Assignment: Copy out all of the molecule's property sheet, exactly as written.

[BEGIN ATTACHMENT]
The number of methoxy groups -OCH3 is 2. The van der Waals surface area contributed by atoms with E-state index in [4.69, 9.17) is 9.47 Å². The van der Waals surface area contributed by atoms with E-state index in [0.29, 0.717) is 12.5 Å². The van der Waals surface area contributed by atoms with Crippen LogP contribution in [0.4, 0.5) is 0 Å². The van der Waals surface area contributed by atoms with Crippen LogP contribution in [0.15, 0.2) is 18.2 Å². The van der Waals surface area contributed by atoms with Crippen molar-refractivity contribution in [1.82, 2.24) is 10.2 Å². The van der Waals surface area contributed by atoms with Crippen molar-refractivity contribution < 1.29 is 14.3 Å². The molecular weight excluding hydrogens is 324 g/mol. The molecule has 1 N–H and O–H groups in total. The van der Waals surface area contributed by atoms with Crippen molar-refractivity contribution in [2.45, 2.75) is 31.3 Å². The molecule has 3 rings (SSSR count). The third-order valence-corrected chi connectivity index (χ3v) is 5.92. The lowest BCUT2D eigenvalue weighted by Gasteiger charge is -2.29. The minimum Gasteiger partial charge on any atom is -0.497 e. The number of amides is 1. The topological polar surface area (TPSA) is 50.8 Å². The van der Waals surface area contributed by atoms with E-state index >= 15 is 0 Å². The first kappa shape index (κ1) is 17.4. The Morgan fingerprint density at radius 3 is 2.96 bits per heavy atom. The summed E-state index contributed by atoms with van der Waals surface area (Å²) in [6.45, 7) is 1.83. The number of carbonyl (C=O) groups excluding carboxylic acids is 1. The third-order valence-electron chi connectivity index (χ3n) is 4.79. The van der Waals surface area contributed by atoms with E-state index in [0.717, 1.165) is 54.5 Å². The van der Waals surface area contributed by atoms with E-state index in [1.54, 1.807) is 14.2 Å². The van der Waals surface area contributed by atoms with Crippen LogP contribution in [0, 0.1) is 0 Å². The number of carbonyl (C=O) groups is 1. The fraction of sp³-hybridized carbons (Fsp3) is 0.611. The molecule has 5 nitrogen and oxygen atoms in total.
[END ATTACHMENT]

The number of methoxy groups -OCH3 is 2. The van der Waals surface area contributed by atoms with E-state index in [4.69, 9.17) is 9.47 Å². The van der Waals surface area contributed by atoms with E-state index in [0.29, 0.717) is 12.5 Å². The van der Waals surface area contributed by atoms with Crippen LogP contribution in [0.4, 0.5) is 0 Å². The van der Waals surface area contributed by atoms with Crippen LogP contribution in [0.15, 0.2) is 18.2 Å². The van der Waals surface area contributed by atoms with Crippen molar-refractivity contribution in [1.82, 2.24) is 10.2 Å². The van der Waals surface area contributed by atoms with Crippen molar-refractivity contribution < 1.29 is 14.3 Å². The molecular weight excluding hydrogens is 324 g/mol. The molecule has 1 N–H and O–H groups in total. The van der Waals surface area contributed by atoms with Crippen molar-refractivity contribution in [2.45, 2.75) is 31.3 Å². The molecule has 3 rings (SSSR count). The third-order valence-corrected chi connectivity index (χ3v) is 5.92. The lowest BCUT2D eigenvalue weighted by Gasteiger charge is -2.29. The minimum Gasteiger partial charge on any atom is -0.497 e. The number of amides is 1. The topological polar surface area (TPSA) is 50.8 Å². The van der Waals surface area contributed by atoms with E-state index >= 15 is 0 Å². The first kappa shape index (κ1) is 17.4. The Morgan fingerprint density at radius 3 is 2.96 bits per heavy atom. The summed E-state index contributed by atoms with van der Waals surface area (Å²) in [6.45, 7) is 1.83. The number of carbonyl (C=O) groups excluding carboxylic acids is 1. The third-order valence-electron chi connectivity index (χ3n) is 4.79. The van der Waals surface area contributed by atoms with E-state index in [0.717, 1.165) is 54.5 Å². The van der Waals surface area contributed by atoms with E-state index in [1.54, 1.807) is 14.2 Å². The van der Waals surface area contributed by atoms with Crippen LogP contribution in [0, 0.1) is 0 Å². The number of carbonyl (C=O) groups is 1. The fraction of sp³-hybridized carbons (Fsp3) is 0.611. The molecule has 5 nitrogen and oxygen atoms in total.